Eliza’s school, Fortrose Academy (where she won her precious prize for penmanship) was not in the current building. At the time it was located in Seaforth Place, a stone’s throw from the mercat cross – where local youngsters were to put up their sharpie-and-corrugated-cardboard #BlackLivesMatter posters some 200 years later. A poignant reminder of the freedom of speech fundamental to democracy which risks erosion today.
For a novelist, the temptation to read between the lines of Eliza’s life story is almost overwhelming. Even though I have tried to resist, a number of rhetorical questions have still slipped into the timeline.
Hugh Junor’s relationship with Eliza and William’s unnamed mother, for example, range in possibility from the casual rape of a slave by a master to a loving or at least tolerable relationship with a ‘free coloured’ woman: although the lack of any indication of her name may make the latter unlikely.
There is also the small matter of a 7,500 mile journey to school. It was unusual for any girl to be educated at a grammar school of the time but not unheard of. Hugh must, at the very least, have had some feeling of responsibility for his children, to bring them home to the Black Isle for their schooling. We do not know if he was also fond of them, but must hope he was. Living with her Aunt Catherine for as long as she did would, I hope, indicate affection as well as expediency. She need not have returned to Fortrose from London. And yet she did. Racism began to consolidate in society from the 1830s onwards after the abolition. Could experience of that have hastened her return ‘home’?
Likewise, we know nothing about Eliza’s relationship with Emma’s father. He may already have been a married man. She is 33 when she has her baby – no slip of a girl to have her head turned. They may not be married, but Thomas MacGregor or McGrigor (who may or may not have been a gentleman from Kirkhill, near Beauly) appears to have been present at Emma’s christening, even if the clerk still registers the birth as illegitimate (in flowing copperplate, nicely ironic). At the time Eliza’s own illegitimacy may have been as great an obstacle to any ‘good’ marriage as her Guyanan bloodline.
And why then does Eliza relocate from Wapping to Brixton, apparently to live under an assumed name? The range of options here extends from fear to proto-feminism; a woman fleeing a man who has raped her and with whom she felt for a time obliged to live – to a strong woman’s desire to be rid of a controlling lover. In between is the possibility of a woman seeking a better place in which to raise her child.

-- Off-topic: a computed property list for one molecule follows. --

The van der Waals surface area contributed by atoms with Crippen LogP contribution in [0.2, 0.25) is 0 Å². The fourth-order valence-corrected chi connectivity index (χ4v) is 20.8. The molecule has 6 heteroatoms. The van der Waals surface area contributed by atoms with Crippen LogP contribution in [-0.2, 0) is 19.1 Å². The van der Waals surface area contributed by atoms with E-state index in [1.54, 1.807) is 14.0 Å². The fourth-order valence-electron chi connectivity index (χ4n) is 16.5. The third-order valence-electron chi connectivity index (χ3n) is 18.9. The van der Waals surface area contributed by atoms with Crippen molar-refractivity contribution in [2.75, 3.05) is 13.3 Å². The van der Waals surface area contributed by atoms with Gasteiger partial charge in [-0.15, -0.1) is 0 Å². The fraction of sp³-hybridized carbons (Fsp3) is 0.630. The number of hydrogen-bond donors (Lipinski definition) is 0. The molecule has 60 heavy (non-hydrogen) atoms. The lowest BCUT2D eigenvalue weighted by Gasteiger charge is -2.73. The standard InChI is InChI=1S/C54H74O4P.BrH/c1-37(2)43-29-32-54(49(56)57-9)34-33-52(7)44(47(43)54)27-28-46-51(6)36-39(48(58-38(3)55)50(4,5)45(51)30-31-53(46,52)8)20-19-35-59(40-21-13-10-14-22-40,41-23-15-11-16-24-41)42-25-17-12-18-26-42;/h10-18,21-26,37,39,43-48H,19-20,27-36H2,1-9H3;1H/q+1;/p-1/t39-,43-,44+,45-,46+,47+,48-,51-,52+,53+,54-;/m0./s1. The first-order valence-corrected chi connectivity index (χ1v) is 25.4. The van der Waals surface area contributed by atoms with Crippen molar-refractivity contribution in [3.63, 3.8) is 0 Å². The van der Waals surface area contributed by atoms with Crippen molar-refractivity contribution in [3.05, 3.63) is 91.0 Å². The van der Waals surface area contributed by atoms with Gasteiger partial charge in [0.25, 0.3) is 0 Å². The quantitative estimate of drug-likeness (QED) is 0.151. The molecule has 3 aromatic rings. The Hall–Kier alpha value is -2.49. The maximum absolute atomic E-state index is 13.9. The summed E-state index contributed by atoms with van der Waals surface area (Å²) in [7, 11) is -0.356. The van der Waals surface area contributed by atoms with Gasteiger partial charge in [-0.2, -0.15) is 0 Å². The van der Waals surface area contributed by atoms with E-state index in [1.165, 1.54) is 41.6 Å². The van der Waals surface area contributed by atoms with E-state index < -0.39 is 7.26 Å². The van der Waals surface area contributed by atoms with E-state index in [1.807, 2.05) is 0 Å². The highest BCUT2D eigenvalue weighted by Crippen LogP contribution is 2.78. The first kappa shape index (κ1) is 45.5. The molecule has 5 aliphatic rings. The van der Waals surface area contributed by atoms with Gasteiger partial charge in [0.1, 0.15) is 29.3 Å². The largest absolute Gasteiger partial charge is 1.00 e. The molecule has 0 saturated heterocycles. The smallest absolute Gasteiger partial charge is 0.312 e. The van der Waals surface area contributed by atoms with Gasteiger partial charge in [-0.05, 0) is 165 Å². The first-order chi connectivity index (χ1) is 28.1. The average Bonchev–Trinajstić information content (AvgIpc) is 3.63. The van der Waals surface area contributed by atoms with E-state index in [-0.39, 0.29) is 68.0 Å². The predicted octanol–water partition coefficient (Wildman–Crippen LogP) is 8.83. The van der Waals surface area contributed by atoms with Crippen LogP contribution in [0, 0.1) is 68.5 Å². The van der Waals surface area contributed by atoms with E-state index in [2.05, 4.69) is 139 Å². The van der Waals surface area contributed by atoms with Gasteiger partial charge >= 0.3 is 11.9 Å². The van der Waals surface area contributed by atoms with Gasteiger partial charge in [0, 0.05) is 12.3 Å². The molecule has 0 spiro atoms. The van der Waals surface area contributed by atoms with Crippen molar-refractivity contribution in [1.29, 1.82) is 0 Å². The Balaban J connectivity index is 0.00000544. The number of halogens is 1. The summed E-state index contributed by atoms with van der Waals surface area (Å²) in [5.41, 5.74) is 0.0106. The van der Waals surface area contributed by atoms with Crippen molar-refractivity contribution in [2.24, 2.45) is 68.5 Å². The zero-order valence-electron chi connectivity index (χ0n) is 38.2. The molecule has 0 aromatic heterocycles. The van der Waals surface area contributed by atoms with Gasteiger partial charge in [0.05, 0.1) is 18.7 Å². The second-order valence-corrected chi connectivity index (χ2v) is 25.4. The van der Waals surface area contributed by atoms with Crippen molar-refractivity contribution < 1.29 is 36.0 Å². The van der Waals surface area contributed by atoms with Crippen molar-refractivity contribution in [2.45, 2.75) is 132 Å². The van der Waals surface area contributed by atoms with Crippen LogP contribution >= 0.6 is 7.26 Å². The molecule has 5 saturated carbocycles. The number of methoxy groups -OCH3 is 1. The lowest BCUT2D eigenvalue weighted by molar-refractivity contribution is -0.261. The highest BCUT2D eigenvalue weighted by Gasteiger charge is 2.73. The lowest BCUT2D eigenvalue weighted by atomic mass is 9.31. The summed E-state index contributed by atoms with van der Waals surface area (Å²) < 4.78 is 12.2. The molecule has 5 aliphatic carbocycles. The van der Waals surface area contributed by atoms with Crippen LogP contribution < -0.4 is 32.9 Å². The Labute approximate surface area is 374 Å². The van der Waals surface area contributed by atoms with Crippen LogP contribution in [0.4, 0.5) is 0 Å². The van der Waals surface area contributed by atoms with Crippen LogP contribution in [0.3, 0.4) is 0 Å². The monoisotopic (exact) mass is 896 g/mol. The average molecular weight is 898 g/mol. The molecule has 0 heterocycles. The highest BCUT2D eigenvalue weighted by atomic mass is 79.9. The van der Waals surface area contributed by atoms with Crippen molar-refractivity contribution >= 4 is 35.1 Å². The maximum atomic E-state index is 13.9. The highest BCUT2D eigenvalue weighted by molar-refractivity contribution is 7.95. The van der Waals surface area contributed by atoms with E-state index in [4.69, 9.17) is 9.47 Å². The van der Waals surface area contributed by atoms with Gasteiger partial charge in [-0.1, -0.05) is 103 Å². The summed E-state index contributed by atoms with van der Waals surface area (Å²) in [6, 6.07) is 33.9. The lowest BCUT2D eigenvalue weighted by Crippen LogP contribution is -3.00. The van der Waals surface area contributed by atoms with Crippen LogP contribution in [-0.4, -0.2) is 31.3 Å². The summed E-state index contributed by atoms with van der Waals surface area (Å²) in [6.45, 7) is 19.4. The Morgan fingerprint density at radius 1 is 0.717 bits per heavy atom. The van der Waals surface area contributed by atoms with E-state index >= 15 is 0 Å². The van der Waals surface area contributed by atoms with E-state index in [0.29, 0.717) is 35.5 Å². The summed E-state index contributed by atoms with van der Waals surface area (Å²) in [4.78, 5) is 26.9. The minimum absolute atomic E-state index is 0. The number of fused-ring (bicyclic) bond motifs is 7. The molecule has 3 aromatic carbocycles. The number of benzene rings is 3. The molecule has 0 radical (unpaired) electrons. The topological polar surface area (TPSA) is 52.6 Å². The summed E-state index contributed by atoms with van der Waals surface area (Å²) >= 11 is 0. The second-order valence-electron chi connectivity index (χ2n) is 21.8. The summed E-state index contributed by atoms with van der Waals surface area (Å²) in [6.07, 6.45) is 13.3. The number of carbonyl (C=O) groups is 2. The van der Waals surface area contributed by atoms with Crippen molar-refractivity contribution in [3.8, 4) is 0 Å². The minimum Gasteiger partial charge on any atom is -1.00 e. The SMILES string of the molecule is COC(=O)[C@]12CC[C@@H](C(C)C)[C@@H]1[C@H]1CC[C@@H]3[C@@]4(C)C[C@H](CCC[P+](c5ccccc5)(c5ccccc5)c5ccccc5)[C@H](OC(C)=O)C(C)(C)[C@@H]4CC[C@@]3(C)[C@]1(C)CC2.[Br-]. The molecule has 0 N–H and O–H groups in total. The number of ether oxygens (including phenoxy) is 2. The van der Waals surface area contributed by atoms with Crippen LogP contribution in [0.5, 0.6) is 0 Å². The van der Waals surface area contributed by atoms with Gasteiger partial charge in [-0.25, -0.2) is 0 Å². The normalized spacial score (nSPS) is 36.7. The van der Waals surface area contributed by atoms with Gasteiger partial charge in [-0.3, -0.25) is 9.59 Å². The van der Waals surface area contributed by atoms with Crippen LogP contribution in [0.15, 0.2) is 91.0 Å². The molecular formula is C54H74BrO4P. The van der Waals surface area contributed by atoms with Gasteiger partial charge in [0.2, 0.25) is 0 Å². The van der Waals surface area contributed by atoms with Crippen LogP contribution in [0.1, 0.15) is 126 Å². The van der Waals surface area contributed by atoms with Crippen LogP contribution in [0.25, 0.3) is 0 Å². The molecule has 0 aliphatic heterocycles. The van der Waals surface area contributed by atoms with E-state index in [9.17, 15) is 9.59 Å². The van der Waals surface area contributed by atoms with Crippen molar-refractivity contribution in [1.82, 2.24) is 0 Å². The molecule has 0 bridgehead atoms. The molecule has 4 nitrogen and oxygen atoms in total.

We do not know what Eliza and William looked like. A portrait (possibly still in the possession of a Junor or McGregor/McGrigor descendant) would be an extraordinary find – by no means impossible. Again, there is a whole range of genetic possibility. In the 1800s the colour of Eliza and William’s skins, eyes and hair would have greatly impacted on how the children were perceived and accepted here. Resemblance to a Highland father or to a Guyanan mother could have meant the difference between remaining in Guyana on the plantation and a new life in Scotland.
As to Emma McGrigor, Eliza’s only child, her appearances in the 1841 and 1851 censuses may be coincidental. After her appearance in the 1861 census, there seems to be no further trace. Did she marry? Emigrate? Change her name? So far I have been unable to find anything of her later life although I have looked hard. I hope others will keep looking.
It is very hard to tell Eliza’s story without either politicising or romanticising it. In my view we can however deduce from the position of Eliza’s neat tombstone in Rosemarkie burial ground, so close to the kirk and main path and surrounded by other family members, that she was accepted here in the Black Isle, if not respected and, perhaps, loved. Interestingly, Gerda Stevenson has not yet been able to visit Eliza’s grave. I wonder if doing so might have changed her poem in any way?
We can never understand Eliza’s now-distant life in full – but the fragments gathered together in this blog should at least encourage us to question closely our own attitudes to race and otherness. If all youngsters going through Fortrose Academy could be taught Eliza’s story and be encouraged to share it with others – one Eliza Assembly every year for all First Years, perhaps on the anniversary of her death? – that would be a good practical outcome. So would the creative use of Eliza’s story in any way which ensures it continues to be told and retold.